I mentioned in “God in Victor Frankl’s Logotherapy” that Frankl put on his Tefillin (phylacteries) every day. The Tefillin consists of two little back boxes (batim, plural of bayit “house”) each containing four sets Torah passages. The head bayit “house” (bayit shel rosh) has four separate compartments, one for each scroll, while the hand bayit (bayit shel yad) consists of only one compartment containing one scroll on which are written all four passages contained on the four separate scrolls in the head bayit. The head bayit is strapped just above the forehead (the cerebrum) and the other is attached to the left arm, which is placed near the heart.
The first verse in the Tefillin is from the Sh’ma in which (the rabbis say) Hashem commanded the wearing of the Tefillin. Here is the Sh’ma, the holiest verse in the Torah containing the holiest two commandments (mitzvot), (Deuteronomy, 4 – 5):
4 Hear, O Israel: The LORD our God, the LORD is one. 5 Love the LORD your God with all your heart and with all your soul and with all your strength. 6 These commandments that I give you today are to be upon your hearts. 7 Impress them on your children. Talk about them when you sit at home and when you walk along the road, when you lie down and when you get up. 8 Tie them as symbols on your hands and bind them on your foreheads. 9 Write them on the door frames of your houses and on your gates. (My emphasis).
Verse 8 refers to the Tefillin, and verse 9 to the Mezuzah, which I described in “Last will and Testament”.
“Orthodox” (and “Conservative”) Jews maintain that verse 8, “tie them as symbols on your hands and bind them on your foreheads” is closely connected to Song of Songs 8:6a, “Place me like a seal over your heart, like a seal on your arm. Frankl quotes this verse is his “Man’s search for meaning” (p. 50):
“I did not know whether my wife was alive, and I had no means of finding out (during all my prison life there was no outgoing or incoming mail); but at that moment it ceased to matter. There was no need for me to know; nothing could touch the strength of my love, my thoughts, and the image of my beloved. Had I known then that my wife was dead, I think that I would still have given myself, undisturbed by that knowledge, to the contemplation of her image, and that my mental conversation with her would have been just as vivid and just as satisfying. “Set me like a seal upon thy heart, love is as strong as death.” (My emphasis).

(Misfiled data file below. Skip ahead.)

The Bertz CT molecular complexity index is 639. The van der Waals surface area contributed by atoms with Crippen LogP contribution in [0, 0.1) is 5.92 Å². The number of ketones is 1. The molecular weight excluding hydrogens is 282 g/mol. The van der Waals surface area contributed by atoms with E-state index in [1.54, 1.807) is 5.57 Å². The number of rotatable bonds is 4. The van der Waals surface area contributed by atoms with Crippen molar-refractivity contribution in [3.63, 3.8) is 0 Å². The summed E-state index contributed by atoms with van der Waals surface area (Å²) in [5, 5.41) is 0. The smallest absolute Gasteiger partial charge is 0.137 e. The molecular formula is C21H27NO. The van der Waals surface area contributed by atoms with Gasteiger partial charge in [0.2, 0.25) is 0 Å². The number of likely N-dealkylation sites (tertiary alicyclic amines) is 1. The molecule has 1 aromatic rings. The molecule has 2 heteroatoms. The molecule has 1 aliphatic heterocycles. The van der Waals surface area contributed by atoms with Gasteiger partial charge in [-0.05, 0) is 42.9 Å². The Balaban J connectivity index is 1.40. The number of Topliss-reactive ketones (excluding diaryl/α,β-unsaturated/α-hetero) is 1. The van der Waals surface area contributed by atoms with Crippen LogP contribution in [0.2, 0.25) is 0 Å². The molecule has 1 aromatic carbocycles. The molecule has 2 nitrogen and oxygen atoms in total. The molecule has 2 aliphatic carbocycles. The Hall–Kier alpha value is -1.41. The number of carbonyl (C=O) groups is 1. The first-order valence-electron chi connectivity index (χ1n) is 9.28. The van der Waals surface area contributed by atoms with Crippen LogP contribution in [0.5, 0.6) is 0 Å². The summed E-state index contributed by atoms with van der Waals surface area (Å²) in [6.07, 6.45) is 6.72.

Here is the passage in which “Set me like a seal upon thy heart, love is as strong as death” appears.
5 Who is this coming up from the desert
leaning on her lover?
Under the apple tree I roused you;
there your mother conceived you,
there she who was in labor gave you birth.
6 Place me like a seal over your heart,
like a seal on your arm; for love is as strong as death,
its jealousy unyielding as the grave. It burns like blazing fire,
like a mighty flame.
7 Many waters cannot quench love; rivers cannot wash it away.
If one were to give
all the wealth of his house for love, it would be utterly scorned.
” Reconstructionist” and “Reform Jews” do not wear Tefillin because they don’t believe that Deuteronomy 6:8 “Tie them as symbols on your hands and bind them on your foreheads” is meant literally; consequently, they also do not believe that Song of Songs 5:8 Place me like a seal over your heart, like a seal on your arm” has anything to do with sealing the Torah in your hearts. For Reconstructionist and Reform Jews – and many modern Christians – the Song of Songs is read literally; it’s about love between a man and a woman.
Frankl lies between the ‘fish’ of Jewish Orthodoxy and the ‘flesh’ of Jewish Reconstructionism; he puts on Tefillin (Orthodoxy) but does it not because he wants to “contemplate” (his term in his quote above) the Holy One of Israel but the image of his absent wife. Frankl’s book is about loving – not loving yourself, but the other.
The Teffilin in the Torah is a command from God to build Him – who is both “Other” and “Husband” (Isaiah 62:5 -“And as the bridegroom rejoices over the bride, so shall thy God rejoice over you”) – a bayit and to guard it close to one’s mind and heart. Frankl’s Tefillin, in contrast, seems to serve a different purpose: he has “reconstructed” and built himself another kind of bayit in which he binds himself with the cords of the Tefillin to the image of his beloved and seals himself up with a “love as strong as death” (Song of Songs 6:8b) within a bayit that no one can touch.
“Do not let your hearts be troubled. Trust in God; trust also in me. In my Father’s house are many bayits; if it were not so, I would have told you. I am going there to prepare a place for you” (John 14:1-2).